with Mir Kamin
I'm a freelance writer and mother of two working from home, which theoretically means I can set my own schedule so as to best accommodate my family. In reality, "flexible hours" often equals "working too much." Yes, I'm my own boss; no, that doesn't mean life is easy. It's hard to leave the office when you live there. But I love what I do and feel very lucky. And not just because I get paid to work in my pajamas.
To learn more about Mir, check out her profile on Work It, Mom! or visit her blog at http://www.wouldashoulda.com/
To further confuse this metaphor, I’ve included a handy photo of a pothole, even though I really did mean a slothole. Which is, of course, an imaginary thing.
Some of the very best advice I’ve ever received on writing for a living without losing your ever-lovin’ mind has come to me by way of my dear friend Joshilyn Jackson. Joshilyn—in addition to being one of my favorite people—is a NY Times bestselling novelist, so when she talks about the writerly life and how to succeed in this business, I listen. She knows whereof she speaks, is my point. And my favorite piece of advice from her, bar none, is this admonition: Don’t be slotty.
I was reminded of this because of a recent post on her blog where she mentioned it, but really the best summation comes from this post of hers which is now several years old. She says:
You know “slotty thinking?” It’s where you feel like there is one slot, and it is morally and rightfully yours, and every time you see another writer succeed, that was possibly YOUR slot they took, so you slow burn inside with bitter embers, and it makes you do and say ugly, hurtful things, and since we are what we do, eventually you become ugly and hurtful.
There are no “slots.” There is only the best book I can write, and the work, and doing all I can for it. It lets me be happy for other people while still trying my hardest and not losing my edge and my will to succeed. When you run into SLOTTY folks (and you will, no matter what business you are in) the best thing you can do to think of them with kindness, because I have stood on the edges of that way of playing the game, and it is an awful place. No one can be happy there.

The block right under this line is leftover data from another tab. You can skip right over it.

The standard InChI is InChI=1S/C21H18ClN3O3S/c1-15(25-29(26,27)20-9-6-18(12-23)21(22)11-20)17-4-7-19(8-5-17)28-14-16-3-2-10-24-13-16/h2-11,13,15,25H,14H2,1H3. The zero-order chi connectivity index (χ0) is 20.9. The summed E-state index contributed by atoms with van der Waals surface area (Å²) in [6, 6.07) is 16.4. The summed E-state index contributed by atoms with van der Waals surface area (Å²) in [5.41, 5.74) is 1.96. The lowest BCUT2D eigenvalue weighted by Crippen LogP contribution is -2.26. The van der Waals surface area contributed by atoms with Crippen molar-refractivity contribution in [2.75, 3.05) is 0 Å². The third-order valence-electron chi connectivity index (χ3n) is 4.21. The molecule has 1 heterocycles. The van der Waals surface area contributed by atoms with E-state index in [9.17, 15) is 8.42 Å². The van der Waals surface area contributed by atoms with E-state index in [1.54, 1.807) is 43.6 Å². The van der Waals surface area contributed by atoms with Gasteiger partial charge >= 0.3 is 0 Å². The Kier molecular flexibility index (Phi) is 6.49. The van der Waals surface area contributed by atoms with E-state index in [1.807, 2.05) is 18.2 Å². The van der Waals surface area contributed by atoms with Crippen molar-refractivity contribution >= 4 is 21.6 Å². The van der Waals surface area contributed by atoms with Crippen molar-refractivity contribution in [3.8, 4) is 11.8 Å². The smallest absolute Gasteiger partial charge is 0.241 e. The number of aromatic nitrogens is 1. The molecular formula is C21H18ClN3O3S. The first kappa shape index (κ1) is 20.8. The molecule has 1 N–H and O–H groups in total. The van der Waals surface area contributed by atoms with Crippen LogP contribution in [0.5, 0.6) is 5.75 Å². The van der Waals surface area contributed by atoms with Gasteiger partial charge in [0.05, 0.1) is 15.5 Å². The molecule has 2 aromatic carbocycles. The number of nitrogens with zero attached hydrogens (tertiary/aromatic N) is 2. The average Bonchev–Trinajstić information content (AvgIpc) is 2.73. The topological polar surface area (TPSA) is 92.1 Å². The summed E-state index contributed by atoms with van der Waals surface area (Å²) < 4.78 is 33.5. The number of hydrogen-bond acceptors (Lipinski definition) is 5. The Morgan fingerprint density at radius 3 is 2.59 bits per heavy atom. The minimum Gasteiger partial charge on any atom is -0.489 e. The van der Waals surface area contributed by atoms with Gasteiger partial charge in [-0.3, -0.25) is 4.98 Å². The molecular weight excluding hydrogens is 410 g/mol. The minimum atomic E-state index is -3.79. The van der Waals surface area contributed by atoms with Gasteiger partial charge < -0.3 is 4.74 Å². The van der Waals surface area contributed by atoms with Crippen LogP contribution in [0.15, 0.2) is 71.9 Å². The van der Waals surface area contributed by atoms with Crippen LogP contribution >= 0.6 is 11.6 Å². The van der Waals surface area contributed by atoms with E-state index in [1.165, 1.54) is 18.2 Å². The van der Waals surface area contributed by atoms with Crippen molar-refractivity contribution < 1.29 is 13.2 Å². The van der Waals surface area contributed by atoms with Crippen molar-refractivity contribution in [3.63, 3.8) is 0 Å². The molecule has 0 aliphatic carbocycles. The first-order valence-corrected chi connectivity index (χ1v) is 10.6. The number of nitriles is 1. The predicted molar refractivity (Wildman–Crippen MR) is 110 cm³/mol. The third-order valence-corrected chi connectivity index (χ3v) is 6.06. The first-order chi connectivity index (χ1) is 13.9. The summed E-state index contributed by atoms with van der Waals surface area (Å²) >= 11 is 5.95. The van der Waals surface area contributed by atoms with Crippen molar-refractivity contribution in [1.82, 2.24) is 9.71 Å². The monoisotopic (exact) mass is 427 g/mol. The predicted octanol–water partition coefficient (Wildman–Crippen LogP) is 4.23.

I took these words to heart years ago, and have, I think, been pretty good about conducting myself professionally in the spirit of cooperation and cheerleading my colleagues and generally appreciating what I have and experiencing genuine happiness whenever a fellow writer has met with success. I have avoided jealousy and feelings of resentment or worry that someone has somehow taken my spot in the universe, and it’s good.
Except that I’ve had a hard couple of months (for reasons largely unrelated to work), and last week I realized that I was starting to be slotty. Good news for another brought a slow burning in my chest and a bad mood that whispered that I would never have similar victory. I found myself retreating from others further than usual (which is saying something, because I tend to be a pretty solitary person), and feeling unhappy in my own skin. I started feeling like a failure.
And it wasn’t because of anything I’d done or not done. It was because of (great) things other people had done.
I was being slotty.
This week I’m getting back to basics. It started yesterday with an inventory of where my business is at, and—surprise—I felt pretty good about myself upon doing so. I’m on track to earn at least as much this year as I did last, even with the recession and various contracts that I’ve lost due to cutbacks. There are things I’ve written and jobs I’ve handled this year of which I’m very proud. I’m doing fine, in other words. Last night I slept better than I have in a long time.
Are there things I still want to achieve that I haven’t managed yet? Absolutely. Does it have anything to do with anyone else? Nope. Am I accomplishing anything by accommodating ugly thoughts while I wait? Good lord, no.
So I’ve learned that 1) I’m human and 2) being slotty is not only useless and ugly, it just plain doesn’t feel good.
My slot—which really isn’t a slot at all—is out there, and I’m the only one who can fill it. Here’s to not tripping and falling into any other slotholes, in the meantime.
Subscribe to blog via RSS